TSARS, COMMISSARS AND PRESIDENTS. A thousand years of Russian history, focussing on the role of St Petersburg, imperial capital from 1702 until 1917.

KRONSTADT: THE TSAR’S REDOUBT AND TROTSKY’S TRIUMPH: A scenic commentary on the history of the Kronstadt naval base and what we can see today, delivered as the ship transits Kronstadt on departure from St Petersburg.

EUROPE’S BORDERLANDS: AN IRRECONCILABLE LEGACY? The simmering conflict in Ukraine reflects the tortuous history of the region where Europe’s Eastern and Western traditions meet. Lithuania, Poland, Germany, Austria and Russia have all seen it as “theirs”: no wonder peace remains elusive.

BERLIN: CITY REUNITED. A personal look at how a city has changed from Cold War flash-point sustained by the Allied Powers of US, UK and France to becoming again capital of a reunified Germany.

THE HANSA: TRADING ACROSS EUROPE. From its Baltic roots, the network of the Hanseatic League traded as far as Bergen, Novgorod and London, and was an important influence on the development of medieval, northern Europe: their legacy is still with us.

THE KIEL CANAL AND THE GERMAN EMPIRE. Shortening the route from the Baltic to the North Sea was a dream of traders and naval planners for centuries but the “busiest international waterway in the world” is the child of the German Empire. Why was it built, and what is its significance today?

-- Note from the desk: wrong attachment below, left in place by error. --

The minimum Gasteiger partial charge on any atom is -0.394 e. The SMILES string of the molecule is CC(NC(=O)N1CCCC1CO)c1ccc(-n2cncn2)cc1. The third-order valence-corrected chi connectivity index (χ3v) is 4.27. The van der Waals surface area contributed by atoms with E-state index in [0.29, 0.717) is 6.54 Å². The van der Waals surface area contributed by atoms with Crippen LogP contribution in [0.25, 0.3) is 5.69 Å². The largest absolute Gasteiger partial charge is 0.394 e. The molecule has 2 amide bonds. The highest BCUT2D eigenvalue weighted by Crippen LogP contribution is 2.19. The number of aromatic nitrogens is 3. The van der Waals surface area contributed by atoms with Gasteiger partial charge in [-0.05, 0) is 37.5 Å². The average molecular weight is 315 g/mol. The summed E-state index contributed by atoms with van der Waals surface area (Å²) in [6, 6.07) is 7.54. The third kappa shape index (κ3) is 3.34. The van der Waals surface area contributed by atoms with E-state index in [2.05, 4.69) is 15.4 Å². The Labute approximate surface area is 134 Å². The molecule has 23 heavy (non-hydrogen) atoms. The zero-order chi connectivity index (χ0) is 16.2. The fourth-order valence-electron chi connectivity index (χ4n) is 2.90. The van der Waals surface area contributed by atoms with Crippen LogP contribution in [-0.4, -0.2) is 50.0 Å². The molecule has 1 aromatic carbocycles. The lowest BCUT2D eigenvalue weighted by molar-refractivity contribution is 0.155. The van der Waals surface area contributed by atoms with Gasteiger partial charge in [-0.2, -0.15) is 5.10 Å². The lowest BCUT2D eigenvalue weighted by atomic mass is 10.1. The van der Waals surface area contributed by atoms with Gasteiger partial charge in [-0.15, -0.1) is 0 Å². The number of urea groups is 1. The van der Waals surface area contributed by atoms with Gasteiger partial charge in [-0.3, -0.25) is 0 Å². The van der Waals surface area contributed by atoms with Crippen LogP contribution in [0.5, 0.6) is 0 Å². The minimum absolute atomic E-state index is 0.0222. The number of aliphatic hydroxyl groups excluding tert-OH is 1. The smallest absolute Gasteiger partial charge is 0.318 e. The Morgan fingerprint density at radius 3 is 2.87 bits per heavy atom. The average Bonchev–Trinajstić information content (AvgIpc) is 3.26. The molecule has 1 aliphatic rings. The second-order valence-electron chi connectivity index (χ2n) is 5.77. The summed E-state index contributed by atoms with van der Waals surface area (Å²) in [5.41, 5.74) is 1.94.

BRITAIN’S VIKING HERITAGE. Invaders from Denmark and Norway overran 9th century Britain as raiders and settlers and Orkney remained Norwegian territory until 1472. Today, the evidence may not always be obvious but it’s still there if you know what to look for.

PORTUGAL'S GLOBAL REACH: THE STORY OF HER NAVIGATORS AND HER EMPIRE. Portuguese seafarers were the pioneers of 15th century exploration and created an empire from China to Brazil which lasted until 1974.

PORTUGAL AND BRITAIN: THE OLDEST ALLIANCE. Linked by treaty since 1387, sustained by trade in port, textiles and codfish and now tourism, few countries have closer links and they still matter today.